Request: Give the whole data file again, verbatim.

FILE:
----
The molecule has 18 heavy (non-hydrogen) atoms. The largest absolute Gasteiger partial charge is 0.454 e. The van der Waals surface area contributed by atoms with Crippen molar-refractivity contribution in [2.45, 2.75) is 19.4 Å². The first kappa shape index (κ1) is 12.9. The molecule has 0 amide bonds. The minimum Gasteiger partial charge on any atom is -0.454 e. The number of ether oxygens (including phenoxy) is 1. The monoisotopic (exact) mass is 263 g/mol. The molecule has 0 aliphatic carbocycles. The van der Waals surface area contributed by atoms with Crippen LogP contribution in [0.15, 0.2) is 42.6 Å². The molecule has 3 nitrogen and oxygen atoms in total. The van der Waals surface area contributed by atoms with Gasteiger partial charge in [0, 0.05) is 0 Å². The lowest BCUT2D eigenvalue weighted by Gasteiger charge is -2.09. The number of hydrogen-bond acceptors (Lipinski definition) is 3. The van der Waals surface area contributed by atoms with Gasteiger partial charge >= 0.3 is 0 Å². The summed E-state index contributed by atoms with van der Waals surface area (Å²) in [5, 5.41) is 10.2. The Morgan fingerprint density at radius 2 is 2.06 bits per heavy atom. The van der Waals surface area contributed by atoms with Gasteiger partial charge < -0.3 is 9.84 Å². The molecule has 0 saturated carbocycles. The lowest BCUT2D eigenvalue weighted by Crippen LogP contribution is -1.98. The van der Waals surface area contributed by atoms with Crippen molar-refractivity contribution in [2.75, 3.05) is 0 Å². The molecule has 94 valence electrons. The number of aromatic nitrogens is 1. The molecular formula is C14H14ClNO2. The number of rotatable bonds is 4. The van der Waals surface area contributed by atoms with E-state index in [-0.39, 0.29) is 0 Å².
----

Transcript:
The molecule has 18 heavy (non-hydrogen) atoms. The largest absolute Gasteiger partial charge is 0.454 e. The van der Waals surface area contributed by atoms with Crippen molar-refractivity contribution in [2.45, 2.75) is 19.4 Å². The first kappa shape index (κ1) is 12.9. The molecule has 0 amide bonds. The minimum Gasteiger partial charge on any atom is -0.454 e. The number of ether oxygens (including phenoxy) is 1. The monoisotopic (exact) mass is 263 g/mol. The molecule has 0 aliphatic carbocycles. The van der Waals surface area contributed by atoms with Crippen LogP contribution in [0.15, 0.2) is 42.6 Å². The molecule has 3 nitrogen and oxygen atoms in total. The van der Waals surface area contributed by atoms with Gasteiger partial charge in [0, 0.05) is 0 Å². The lowest BCUT2D eigenvalue weighted by Gasteiger charge is -2.09. The number of hydrogen-bond acceptors (Lipinski definition) is 3. The van der Waals surface area contributed by atoms with Gasteiger partial charge >= 0.3 is 0 Å². The summed E-state index contributed by atoms with van der Waals surface area (Å²) in [5, 5.41) is 10.2. The Morgan fingerprint density at radius 2 is 2.06 bits per heavy atom. The van der Waals surface area contributed by atoms with Gasteiger partial charge < -0.3 is 9.84 Å². The molecule has 0 saturated carbocycles. The lowest BCUT2D eigenvalue weighted by Crippen LogP contribution is -1.98. The van der Waals surface area contributed by atoms with Crippen molar-refractivity contribution in [2.75, 3.05) is 0 Å². The molecule has 94 valence electrons. The number of aromatic nitrogens is 1. The molecular formula is C14H14ClNO2. The number of rotatable bonds is 4. The van der Waals surface area contributed by atoms with E-state index in [-0.39, 0.29) is 0 Å².